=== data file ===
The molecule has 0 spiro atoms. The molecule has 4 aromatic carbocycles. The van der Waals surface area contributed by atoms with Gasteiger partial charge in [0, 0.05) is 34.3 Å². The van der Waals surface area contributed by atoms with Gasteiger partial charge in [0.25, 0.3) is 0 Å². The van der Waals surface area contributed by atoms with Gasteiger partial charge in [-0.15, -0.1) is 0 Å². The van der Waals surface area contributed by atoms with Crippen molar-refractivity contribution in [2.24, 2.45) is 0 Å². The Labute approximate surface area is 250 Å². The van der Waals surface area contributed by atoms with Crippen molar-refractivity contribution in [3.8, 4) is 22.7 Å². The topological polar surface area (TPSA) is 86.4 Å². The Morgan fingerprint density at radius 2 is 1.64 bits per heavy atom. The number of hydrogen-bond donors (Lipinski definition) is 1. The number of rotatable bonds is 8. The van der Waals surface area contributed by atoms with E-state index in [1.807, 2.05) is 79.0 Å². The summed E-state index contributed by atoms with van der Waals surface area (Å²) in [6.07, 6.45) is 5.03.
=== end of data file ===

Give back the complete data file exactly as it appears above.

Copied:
The molecule has 0 spiro atoms. The molecule has 4 aromatic carbocycles. The van der Waals surface area contributed by atoms with Gasteiger partial charge in [0, 0.05) is 34.3 Å². The van der Waals surface area contributed by atoms with Gasteiger partial charge in [0.25, 0.3) is 0 Å². The van der Waals surface area contributed by atoms with Gasteiger partial charge in [-0.15, -0.1) is 0 Å². The van der Waals surface area contributed by atoms with Crippen molar-refractivity contribution in [2.24, 2.45) is 0 Å². The Labute approximate surface area is 250 Å². The van der Waals surface area contributed by atoms with Crippen molar-refractivity contribution in [3.8, 4) is 22.7 Å². The topological polar surface area (TPSA) is 86.4 Å². The Morgan fingerprint density at radius 2 is 1.64 bits per heavy atom. The number of hydrogen-bond donors (Lipinski definition) is 1. The number of rotatable bonds is 8. The van der Waals surface area contributed by atoms with E-state index in [1.807, 2.05) is 79.0 Å². The summed E-state index contributed by atoms with van der Waals surface area (Å²) in [6.07, 6.45) is 5.03.